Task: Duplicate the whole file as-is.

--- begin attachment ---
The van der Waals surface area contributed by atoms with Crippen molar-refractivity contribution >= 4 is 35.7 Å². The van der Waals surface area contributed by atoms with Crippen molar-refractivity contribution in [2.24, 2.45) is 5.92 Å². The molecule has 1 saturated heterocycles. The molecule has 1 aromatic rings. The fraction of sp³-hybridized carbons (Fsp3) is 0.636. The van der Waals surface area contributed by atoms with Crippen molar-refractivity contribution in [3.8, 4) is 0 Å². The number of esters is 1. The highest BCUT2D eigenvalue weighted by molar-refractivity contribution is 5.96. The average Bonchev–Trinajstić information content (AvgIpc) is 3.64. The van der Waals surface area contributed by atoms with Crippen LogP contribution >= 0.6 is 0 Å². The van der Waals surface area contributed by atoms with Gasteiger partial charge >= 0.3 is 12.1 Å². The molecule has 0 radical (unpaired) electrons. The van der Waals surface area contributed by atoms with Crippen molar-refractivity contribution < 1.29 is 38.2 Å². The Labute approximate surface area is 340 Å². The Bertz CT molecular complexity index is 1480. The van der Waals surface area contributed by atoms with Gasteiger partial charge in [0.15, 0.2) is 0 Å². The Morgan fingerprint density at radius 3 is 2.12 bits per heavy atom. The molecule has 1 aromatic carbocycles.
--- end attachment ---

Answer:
The van der Waals surface area contributed by atoms with Crippen molar-refractivity contribution >= 4 is 35.7 Å². The van der Waals surface area contributed by atoms with Crippen molar-refractivity contribution in [2.24, 2.45) is 5.92 Å². The molecule has 1 saturated heterocycles. The molecule has 1 aromatic rings. The fraction of sp³-hybridized carbons (Fsp3) is 0.636. The van der Waals surface area contributed by atoms with Crippen molar-refractivity contribution in [3.8, 4) is 0 Å². The number of esters is 1. The highest BCUT2D eigenvalue weighted by molar-refractivity contribution is 5.96. The average Bonchev–Trinajstić information content (AvgIpc) is 3.64. The van der Waals surface area contributed by atoms with Crippen LogP contribution >= 0.6 is 0 Å². The van der Waals surface area contributed by atoms with Gasteiger partial charge >= 0.3 is 12.1 Å². The molecule has 0 radical (unpaired) electrons. The van der Waals surface area contributed by atoms with Crippen molar-refractivity contribution < 1.29 is 38.2 Å². The Labute approximate surface area is 340 Å². The Bertz CT molecular complexity index is 1480. The van der Waals surface area contributed by atoms with Gasteiger partial charge in [0.15, 0.2) is 0 Å². The Morgan fingerprint density at radius 3 is 2.12 bits per heavy atom. The molecule has 1 aromatic carbocycles.